The Office of General Counsel issued the following opinion on March 31, 2004, representing the position of the New York State Insurance Department.
Re: Unlicensed Foreign Broker & Insurance Sale Commissions
Under the facts presented below, may a New York authorized health maintenance organization ("HMO") pay a foreign broker, which is now licensed as a New York insurance broker, commissions for those services performed by the broker in 2001 and 2002 while unlicensed in New York?
No. N.Y. Ins. Law § 2116 (McKinney Supp. 2004) prohibits all New York authorized insurers from paying any commissions to any person, firm, association or corporation for acting in New York as an insurance broker while unlicensed. Therefore, the HMO may not pay the broker commissions for the services it performed in 2001 and 2002.
From May 14, 2001 through December 2002, Broker Inc. ("Broker") was acting as an insurance broker without a New York license for its client XYZ, a foreign company. In November or December of 2001, the Broker produced a New York accident and health insurance contract, which was issued in New York by the New York authorized HMO, Inc. ("HMO") to cover XYZs New York employees for the 2002 calendar year. On June 17, 2002, the Broker started the application process to become licensed as a New York insurance broker. The Broker subsequently received its New York insurance brokers license on March 10, 2003.
On April 16, 2003, the Broker attempted to collect commissions from the HMO for those services performed on behalf of XYZ from September 1, 2001 (the date that the Broker became XYZs broker of record) through December 31, 2002 (the date that the HMO policy covering XYZs New York employees expired). But the HMO refused to pay the Broker the commissions for that period because the Broker was not licensed by the New York State Insurance Department as an insurance broker during that time.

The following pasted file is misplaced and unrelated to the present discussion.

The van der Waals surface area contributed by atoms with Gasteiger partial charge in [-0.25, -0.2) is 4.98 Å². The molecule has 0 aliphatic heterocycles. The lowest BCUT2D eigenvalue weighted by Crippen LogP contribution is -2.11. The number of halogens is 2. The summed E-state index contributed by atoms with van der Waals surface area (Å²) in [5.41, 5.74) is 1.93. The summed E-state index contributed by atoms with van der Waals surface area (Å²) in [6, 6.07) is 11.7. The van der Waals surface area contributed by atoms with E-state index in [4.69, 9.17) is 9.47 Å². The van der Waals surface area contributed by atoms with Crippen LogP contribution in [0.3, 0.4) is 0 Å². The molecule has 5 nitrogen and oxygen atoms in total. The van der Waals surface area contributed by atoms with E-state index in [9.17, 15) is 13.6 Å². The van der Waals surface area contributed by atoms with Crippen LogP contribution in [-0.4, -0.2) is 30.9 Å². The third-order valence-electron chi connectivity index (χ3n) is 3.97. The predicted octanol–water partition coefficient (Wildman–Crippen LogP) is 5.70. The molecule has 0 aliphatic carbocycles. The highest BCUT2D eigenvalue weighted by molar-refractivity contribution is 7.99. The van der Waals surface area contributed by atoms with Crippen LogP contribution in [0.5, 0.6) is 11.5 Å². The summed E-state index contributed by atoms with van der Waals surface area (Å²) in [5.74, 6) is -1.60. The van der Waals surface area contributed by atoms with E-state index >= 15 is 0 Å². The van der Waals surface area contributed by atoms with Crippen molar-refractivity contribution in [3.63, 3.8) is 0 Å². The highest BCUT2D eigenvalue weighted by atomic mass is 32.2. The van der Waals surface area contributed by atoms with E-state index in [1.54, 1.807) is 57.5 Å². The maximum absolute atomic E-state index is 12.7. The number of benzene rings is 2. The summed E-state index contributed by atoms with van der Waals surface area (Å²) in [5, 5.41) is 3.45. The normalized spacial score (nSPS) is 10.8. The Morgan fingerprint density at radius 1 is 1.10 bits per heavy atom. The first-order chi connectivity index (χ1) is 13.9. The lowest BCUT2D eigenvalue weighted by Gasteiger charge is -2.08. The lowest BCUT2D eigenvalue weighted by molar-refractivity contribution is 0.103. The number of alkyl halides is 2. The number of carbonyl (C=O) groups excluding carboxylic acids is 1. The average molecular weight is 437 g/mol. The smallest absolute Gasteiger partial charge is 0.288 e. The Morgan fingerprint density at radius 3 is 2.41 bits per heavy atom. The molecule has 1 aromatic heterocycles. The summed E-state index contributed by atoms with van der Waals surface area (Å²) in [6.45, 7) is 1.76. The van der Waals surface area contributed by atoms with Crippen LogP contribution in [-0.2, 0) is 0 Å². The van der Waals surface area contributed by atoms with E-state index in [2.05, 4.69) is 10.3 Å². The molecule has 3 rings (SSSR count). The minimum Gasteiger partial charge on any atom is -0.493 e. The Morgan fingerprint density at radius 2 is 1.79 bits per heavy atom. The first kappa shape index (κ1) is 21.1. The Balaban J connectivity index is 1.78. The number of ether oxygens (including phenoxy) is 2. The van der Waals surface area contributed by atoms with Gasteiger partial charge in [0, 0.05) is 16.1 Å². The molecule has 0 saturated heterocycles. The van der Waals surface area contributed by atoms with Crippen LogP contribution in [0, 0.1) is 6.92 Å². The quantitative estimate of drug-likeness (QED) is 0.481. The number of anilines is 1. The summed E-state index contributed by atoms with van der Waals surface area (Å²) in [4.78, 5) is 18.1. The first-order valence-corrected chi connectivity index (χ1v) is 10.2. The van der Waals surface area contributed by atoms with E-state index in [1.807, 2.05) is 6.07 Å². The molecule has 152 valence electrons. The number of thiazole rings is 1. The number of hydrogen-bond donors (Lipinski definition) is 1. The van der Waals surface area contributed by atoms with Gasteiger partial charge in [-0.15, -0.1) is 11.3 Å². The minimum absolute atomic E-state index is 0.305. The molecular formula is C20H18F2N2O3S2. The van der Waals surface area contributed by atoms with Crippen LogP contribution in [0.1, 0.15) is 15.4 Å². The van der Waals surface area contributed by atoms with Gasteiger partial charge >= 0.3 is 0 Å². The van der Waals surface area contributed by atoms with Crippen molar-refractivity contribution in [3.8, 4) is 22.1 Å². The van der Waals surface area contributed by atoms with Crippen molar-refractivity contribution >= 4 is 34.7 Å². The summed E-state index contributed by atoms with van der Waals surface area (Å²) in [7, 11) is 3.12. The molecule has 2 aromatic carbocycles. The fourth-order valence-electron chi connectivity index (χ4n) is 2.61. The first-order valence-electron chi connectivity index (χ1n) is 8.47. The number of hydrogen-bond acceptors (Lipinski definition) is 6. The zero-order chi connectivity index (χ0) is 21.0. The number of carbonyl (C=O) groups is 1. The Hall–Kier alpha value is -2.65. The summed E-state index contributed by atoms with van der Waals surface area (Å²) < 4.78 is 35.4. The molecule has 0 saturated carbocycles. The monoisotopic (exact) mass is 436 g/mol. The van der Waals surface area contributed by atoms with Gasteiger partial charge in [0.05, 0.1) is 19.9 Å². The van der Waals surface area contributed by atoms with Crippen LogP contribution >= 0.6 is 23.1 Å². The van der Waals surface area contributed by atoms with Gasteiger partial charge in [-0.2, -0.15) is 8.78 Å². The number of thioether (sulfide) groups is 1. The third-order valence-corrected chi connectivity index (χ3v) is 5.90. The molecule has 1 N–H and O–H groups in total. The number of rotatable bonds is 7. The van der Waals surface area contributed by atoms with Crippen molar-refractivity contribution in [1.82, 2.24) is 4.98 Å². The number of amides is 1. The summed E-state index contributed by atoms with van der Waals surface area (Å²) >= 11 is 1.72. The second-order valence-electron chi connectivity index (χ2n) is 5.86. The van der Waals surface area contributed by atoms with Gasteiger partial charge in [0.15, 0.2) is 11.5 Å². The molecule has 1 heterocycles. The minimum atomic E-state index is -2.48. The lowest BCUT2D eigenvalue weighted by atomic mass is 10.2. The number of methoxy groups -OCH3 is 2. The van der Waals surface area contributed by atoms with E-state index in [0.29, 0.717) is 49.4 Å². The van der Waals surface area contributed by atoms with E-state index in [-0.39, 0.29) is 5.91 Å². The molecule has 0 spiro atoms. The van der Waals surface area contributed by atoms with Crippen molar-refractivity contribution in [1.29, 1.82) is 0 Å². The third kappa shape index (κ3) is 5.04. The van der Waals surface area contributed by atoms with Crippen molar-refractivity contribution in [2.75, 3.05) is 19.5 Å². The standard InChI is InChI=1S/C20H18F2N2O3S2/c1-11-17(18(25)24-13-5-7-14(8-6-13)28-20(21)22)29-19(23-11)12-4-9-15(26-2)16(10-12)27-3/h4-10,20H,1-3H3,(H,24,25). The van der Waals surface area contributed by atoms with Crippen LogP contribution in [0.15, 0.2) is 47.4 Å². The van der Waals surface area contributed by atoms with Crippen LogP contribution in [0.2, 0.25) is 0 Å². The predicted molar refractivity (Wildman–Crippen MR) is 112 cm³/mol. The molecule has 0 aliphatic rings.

The Broker believes that it is entitled to such commissions because: (1) the Broker was acting as an insurance broker for XYZ and servicing the XYZ account on behalf of the HMO while the New York licensing process was ongoing; (2) the HMO allegedly led the Broker to believe that once it obtained the New York license, the HMO would pay the Broker the commissions that it had earned while unlicensed; and (3) the broker commissions were included in the premium rates for XYZs insurance policy.
N.Y. Ins. Law § 2101(c) (2003 N.Y. Laws 1483, ch. 687, § 4) defines an "insurance broker," in pertinent part, as:
any person, firm, association or corporation who or which for any compensation, commission or other thing of value acts or aids in any manner in soliciting, negotiating or selling, any insurance or annuity contract or in placing risks or taking out insurance, on behalf of an insured other than himself, herself or itself or on behalf of any licensed insurance broker . . . .
N.Y. Ins. Law § 2102(a)(1) (2003 N.Y. Laws 1487, ch. 687, § 9) provides that: "[n]o person, firm, association or corporation shall act as an insurance producer or insurance adjuster in this state without having authority to do so by virtue of a license issued and in force pursuant to the provisions of this chapter."
N.Y. Ins. Law § 2116 (McKinney Supp. 2004) prohibits New York authorized insurers from paying commissions to individuals, firms, associations and corporations, who act as insurance brokers in New York without a license, by providing that:
[n]o insurer authorized to do business in this state, and no officer, agent or other representative thereof, shall pay any money or give any other thing of value to any person, firm, association or corporation for or because of his or its acting in this state as an insurance broker, unless such person, firm, association or corporation is authorized so to act by virtue of a license issued or renewed pursuant to the provisions of section two thousand one hundred four of this article.
Accordingly, under the facts presented here, the HMO may not pay commissions to the Broker for the services that it performed from September 1, 2001 through December 31, 2002 because the Broker was not a New York licensed insurance broker when it performed such services.
This opinion is strictly limited to an interpretation of the Insurance Law, and does not provide a comprehensive legal analysis of what remedies may be available in a court of law. In addition, the Departments Consumer Services Bureau is currently investigating the allegations against the HMO.
For further information you may contact Senior Attorney Kristian Earl Lynch at the New York City Office.